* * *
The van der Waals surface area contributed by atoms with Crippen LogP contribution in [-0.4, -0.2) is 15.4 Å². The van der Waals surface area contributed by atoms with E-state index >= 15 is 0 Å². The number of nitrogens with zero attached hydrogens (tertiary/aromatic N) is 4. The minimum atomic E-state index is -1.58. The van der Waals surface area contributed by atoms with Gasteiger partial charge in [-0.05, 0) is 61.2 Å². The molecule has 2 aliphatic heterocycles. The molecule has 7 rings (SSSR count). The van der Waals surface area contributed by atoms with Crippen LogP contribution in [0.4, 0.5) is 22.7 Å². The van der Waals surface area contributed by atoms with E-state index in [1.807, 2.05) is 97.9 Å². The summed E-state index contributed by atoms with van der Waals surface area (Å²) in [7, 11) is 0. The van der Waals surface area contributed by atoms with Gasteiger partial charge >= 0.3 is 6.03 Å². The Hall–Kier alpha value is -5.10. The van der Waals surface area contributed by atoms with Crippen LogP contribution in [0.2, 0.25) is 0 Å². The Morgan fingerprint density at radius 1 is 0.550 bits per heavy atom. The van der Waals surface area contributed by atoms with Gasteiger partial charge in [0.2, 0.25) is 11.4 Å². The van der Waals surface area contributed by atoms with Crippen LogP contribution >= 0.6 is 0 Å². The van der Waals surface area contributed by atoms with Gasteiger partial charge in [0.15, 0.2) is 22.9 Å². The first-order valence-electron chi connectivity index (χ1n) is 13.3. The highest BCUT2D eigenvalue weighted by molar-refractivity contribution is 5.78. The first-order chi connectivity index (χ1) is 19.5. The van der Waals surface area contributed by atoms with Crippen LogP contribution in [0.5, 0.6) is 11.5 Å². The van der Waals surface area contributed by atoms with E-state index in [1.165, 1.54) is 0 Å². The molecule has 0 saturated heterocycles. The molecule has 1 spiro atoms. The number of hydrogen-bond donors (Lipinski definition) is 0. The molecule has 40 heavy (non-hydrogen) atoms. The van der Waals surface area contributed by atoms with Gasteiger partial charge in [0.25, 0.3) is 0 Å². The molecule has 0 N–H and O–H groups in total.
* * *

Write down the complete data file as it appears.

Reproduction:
The van der Waals surface area contributed by atoms with Crippen LogP contribution in [-0.4, -0.2) is 15.4 Å². The van der Waals surface area contributed by atoms with E-state index >= 15 is 0 Å². The number of nitrogens with zero attached hydrogens (tertiary/aromatic N) is 4. The minimum atomic E-state index is -1.58. The van der Waals surface area contributed by atoms with Gasteiger partial charge in [-0.05, 0) is 61.2 Å². The molecule has 2 aliphatic heterocycles. The molecule has 7 rings (SSSR count). The van der Waals surface area contributed by atoms with Crippen LogP contribution in [0.4, 0.5) is 22.7 Å². The van der Waals surface area contributed by atoms with E-state index in [1.807, 2.05) is 97.9 Å². The summed E-state index contributed by atoms with van der Waals surface area (Å²) in [7, 11) is 0. The van der Waals surface area contributed by atoms with Gasteiger partial charge >= 0.3 is 6.03 Å². The Hall–Kier alpha value is -5.10. The van der Waals surface area contributed by atoms with Crippen LogP contribution in [0.2, 0.25) is 0 Å². The Morgan fingerprint density at radius 1 is 0.550 bits per heavy atom. The van der Waals surface area contributed by atoms with Gasteiger partial charge in [0.2, 0.25) is 11.4 Å². The van der Waals surface area contributed by atoms with Crippen LogP contribution >= 0.6 is 0 Å². The van der Waals surface area contributed by atoms with Gasteiger partial charge in [0.15, 0.2) is 22.9 Å². The first-order valence-electron chi connectivity index (χ1n) is 13.3. The highest BCUT2D eigenvalue weighted by molar-refractivity contribution is 5.78. The first-order chi connectivity index (χ1) is 19.5. The van der Waals surface area contributed by atoms with Crippen LogP contribution in [0.5, 0.6) is 11.5 Å². The van der Waals surface area contributed by atoms with E-state index in [1.165, 1.54) is 0 Å². The molecule has 0 saturated heterocycles. The molecule has 1 spiro atoms. The number of hydrogen-bond donors (Lipinski definition) is 0. The molecule has 40 heavy (non-hydrogen) atoms. The van der Waals surface area contributed by atoms with Gasteiger partial charge in [0.25, 0.3) is 0 Å². The molecule has 0 N–H and O–H groups in total.